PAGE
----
Maxentius's reign was marked by a series of brutal purges and executions, as he sought to eliminate potential rivals and consolidate his power. He ruled with an iron fist, crushing dissent and rebellion with ruthless efficiency. Maxentius's inability to win the support of key factions within the empire, including the Senate and aristocracy, eroded his legitimacy and undermined his authority. His oppressive policies and mismanagement of the economy fueled resentment and opposition among the populace. Maxentius's reign came to a violent end in 312 AD when he was defeated at the Battle of Milvian Bridge by forces loyal to Constantine the Great, marking the end of the Tetrarchic Wars. Maxentius attempted to flee the battle, but fell into the river and drowned. His body was discovered, and paraded through the city triumphantly. His entire family was promptly executed.

The Emperors Who Couldn’t Cut It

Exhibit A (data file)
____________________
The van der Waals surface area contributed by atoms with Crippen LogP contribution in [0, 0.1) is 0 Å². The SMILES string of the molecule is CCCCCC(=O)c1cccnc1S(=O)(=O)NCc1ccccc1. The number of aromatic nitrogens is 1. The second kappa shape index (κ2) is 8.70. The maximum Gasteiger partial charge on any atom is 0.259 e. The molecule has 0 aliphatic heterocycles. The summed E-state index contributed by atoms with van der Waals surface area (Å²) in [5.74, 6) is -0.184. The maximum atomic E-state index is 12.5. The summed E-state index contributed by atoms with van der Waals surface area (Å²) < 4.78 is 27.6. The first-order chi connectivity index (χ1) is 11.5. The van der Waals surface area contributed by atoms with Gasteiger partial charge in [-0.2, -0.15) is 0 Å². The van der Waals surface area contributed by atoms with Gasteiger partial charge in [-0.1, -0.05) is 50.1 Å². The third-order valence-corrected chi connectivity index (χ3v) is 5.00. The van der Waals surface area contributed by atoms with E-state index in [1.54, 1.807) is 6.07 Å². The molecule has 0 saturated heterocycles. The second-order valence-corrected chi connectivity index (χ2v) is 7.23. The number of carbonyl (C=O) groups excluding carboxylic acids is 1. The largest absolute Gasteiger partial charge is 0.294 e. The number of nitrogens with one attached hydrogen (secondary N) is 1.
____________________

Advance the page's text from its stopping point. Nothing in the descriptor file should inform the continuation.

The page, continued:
These eight Roman emperors exemplify the dark side of imperial power, with their reigns fueled by cruelty, incompetence, and tyranny. Their actions contributed to the decline and fall of the Roman Empire, leaving a legacy of infamy that echoes through the annals of history. It is also proof that not everyone was cut out to sit on the throne of one of the world’s greatest empires. This was a task that required great discipline, cunning, and decisiveness, and there was no room for unstable minds that were greedy and self-centered.

Ultimately, the reigns of these emperors teach us one thing - they all ended in blood and chaos, and that is the great price they all had to pay.

Top image: Worst Roman emperors of the Roman Empire. Source: Public DomainPublic Domain, Egisto Sani/CC BY-NC-SA 2.0Public Domain